“With more photos being taken than ever before, it’s critical to have a high capacity, reliable external storage solution that you can carry everywhere,” said Tony Tate, general manager and vice president of Content Storage Solutions at WD. “The latest generation My Passport drives deliver an easier automatic back-up experience, hardware-based encryption for security and higher capacities than ever before.”

My Passport Ultra_group1

My Passport Ultra portable drives come in 3 TB, 2 TB, 1 TB and 500 GB capacities and feature 256-bit AES hardware encryption – delivering a high level of security with no impact to write-speed or CPU activity. If your My Passport Ultra falls into the wrong hands, the 256-bit AES hardware encryption protects users’ files, folders, photos, videos and music with a password known only to them. USB 3.0 compatibility provides fast data transfer rates of up to 5 gigabits per second, while being backwardly compatible with USB 2.0. My Passport for Mac portable drives are available in capacities of 3 TB, 2 TB, 1 TB and also feature 256-bit AES hardware encryption with USB 3.0 connectivity.

My Passport Ultra’s built-in WD Backup software is a simple-to-use application with focus on reducing frustration when setting up a backup plan to preserve data. Since 31% of devices have had malware at some point, having your data safely backed up onto a secondary device like a My Passport drive is critical to preserving precious data.

Pricing and Availability

My Passport for Mac_lifestyle

My Passport Ultra and My Passport for Mac portable drives will be available in August through selected retailers and resellers and are distributed by Iontech, Inc. and EA Global Supply Chains Solutions, Inc. MSRP for both My Passport Ultra and My Passport for Mac is Php 3, 890 for 1 TB, Php 6, 490 for 2 TB, Php 8, 990 for the latest 3 TB offering.  MSRP for My Passport Ultra 500 GB is Php 2,990.  Both products will offer a 3-year limited warranty.  Terms and conditions of WD’s limited warranty may be found at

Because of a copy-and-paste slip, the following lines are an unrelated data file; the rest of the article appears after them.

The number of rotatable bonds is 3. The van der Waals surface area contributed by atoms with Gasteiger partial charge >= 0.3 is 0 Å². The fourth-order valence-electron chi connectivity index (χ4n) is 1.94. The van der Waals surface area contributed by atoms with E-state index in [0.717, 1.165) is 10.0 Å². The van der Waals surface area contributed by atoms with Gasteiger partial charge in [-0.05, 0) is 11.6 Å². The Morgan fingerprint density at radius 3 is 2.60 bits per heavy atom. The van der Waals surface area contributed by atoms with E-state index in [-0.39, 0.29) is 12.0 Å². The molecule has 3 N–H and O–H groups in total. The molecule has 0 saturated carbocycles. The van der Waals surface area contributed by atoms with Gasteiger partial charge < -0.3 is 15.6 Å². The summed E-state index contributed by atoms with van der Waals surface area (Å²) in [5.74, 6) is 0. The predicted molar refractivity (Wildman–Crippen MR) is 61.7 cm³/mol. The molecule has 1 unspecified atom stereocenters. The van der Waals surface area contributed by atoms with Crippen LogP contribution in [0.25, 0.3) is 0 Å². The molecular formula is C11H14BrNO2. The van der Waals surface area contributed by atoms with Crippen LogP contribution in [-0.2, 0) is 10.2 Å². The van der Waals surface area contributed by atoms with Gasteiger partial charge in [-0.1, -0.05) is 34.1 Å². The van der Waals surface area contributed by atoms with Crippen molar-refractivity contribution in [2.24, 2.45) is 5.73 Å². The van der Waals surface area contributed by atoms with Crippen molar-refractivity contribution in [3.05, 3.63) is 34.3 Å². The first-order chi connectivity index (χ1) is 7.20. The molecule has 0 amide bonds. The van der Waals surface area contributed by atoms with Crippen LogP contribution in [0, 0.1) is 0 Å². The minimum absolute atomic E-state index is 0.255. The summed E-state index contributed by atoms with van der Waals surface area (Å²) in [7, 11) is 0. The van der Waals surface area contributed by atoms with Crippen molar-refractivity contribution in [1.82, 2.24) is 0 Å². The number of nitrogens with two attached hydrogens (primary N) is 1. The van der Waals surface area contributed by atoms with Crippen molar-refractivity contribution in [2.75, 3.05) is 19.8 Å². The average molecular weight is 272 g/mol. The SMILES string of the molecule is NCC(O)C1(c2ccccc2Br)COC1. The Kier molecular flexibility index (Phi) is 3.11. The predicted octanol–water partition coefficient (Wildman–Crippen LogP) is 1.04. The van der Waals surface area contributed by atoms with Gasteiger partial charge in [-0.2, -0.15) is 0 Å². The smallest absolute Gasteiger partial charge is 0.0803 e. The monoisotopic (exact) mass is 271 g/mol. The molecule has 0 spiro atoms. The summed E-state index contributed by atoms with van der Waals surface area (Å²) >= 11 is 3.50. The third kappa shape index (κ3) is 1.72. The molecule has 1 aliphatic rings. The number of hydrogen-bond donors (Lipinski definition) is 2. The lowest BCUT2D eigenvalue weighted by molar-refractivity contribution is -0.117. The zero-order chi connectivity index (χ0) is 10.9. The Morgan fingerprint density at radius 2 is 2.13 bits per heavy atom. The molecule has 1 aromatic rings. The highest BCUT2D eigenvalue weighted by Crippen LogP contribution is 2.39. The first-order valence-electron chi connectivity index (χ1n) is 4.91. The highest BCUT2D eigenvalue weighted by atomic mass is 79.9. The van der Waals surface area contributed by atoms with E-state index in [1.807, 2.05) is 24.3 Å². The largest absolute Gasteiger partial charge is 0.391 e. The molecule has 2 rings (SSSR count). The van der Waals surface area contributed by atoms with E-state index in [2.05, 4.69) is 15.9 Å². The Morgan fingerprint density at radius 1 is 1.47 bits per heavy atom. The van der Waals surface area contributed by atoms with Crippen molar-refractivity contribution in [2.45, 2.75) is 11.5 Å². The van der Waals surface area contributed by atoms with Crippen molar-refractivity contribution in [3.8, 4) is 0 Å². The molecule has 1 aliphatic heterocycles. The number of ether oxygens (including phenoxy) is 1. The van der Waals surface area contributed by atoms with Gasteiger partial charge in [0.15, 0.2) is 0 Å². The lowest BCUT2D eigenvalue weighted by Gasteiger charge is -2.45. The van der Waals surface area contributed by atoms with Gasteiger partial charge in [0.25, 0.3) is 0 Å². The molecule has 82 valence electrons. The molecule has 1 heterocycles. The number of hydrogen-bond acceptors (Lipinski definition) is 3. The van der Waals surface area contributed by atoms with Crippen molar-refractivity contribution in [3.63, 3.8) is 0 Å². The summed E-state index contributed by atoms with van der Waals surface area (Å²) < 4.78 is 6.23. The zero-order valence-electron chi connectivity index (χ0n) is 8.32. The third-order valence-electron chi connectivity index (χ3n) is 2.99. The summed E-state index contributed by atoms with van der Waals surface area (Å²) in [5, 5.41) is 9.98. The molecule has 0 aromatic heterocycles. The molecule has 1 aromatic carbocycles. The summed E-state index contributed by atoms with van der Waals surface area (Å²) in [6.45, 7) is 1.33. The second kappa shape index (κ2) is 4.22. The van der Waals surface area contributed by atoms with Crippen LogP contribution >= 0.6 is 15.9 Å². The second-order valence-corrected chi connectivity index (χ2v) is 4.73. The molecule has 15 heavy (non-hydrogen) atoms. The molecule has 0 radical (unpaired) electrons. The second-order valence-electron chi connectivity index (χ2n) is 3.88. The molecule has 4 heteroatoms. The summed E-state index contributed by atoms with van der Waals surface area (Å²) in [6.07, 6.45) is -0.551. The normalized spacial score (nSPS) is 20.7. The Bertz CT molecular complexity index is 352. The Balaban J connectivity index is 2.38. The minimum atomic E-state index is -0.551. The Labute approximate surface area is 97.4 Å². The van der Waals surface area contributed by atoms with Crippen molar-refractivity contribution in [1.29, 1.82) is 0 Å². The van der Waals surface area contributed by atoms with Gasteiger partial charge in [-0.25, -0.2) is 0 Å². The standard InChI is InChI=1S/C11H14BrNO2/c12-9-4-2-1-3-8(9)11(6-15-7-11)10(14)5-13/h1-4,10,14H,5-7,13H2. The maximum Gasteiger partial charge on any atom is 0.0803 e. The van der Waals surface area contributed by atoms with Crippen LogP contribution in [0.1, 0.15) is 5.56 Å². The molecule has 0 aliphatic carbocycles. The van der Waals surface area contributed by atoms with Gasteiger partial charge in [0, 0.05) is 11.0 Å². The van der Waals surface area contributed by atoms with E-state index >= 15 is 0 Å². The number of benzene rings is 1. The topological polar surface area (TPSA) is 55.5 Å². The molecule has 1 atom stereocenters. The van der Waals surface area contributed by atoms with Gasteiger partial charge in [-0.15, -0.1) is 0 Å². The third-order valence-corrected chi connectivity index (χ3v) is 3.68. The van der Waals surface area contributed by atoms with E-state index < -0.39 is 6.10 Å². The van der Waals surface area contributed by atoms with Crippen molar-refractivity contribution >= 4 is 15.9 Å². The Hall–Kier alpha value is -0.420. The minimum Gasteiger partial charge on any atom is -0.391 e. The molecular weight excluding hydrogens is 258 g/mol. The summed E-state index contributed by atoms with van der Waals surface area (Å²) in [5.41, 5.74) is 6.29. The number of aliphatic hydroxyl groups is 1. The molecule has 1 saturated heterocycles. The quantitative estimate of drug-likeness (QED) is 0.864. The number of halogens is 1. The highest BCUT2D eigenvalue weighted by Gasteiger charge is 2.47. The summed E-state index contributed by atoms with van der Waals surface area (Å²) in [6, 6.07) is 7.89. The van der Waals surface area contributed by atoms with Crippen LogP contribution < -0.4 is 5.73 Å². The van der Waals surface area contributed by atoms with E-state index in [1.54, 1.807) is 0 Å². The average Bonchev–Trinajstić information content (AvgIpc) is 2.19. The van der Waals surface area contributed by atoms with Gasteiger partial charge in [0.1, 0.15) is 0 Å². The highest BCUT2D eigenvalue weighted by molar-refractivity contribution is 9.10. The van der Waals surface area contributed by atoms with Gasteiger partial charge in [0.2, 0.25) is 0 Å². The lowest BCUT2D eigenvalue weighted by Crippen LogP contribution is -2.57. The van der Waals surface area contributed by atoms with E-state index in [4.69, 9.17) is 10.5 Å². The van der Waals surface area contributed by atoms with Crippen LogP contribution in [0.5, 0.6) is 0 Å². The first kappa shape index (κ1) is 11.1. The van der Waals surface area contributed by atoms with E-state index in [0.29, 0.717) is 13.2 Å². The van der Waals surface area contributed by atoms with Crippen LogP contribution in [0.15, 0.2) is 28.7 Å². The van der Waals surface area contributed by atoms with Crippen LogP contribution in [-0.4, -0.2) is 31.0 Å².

About the author

Mark O.

Mark is an architect and artist who endeavors to design most anything that requires a little bit of thought into it.

Although writing is not considered a primary focus, a little too much time can yield many thoughts that are just begging to be written down.

Armed with a trusty array of content creation devices and surrounded with a continuous flux of technology and life, herein lies those that are fortunate enough to have been given presence through a little bit of movement and a whole lot of iterations.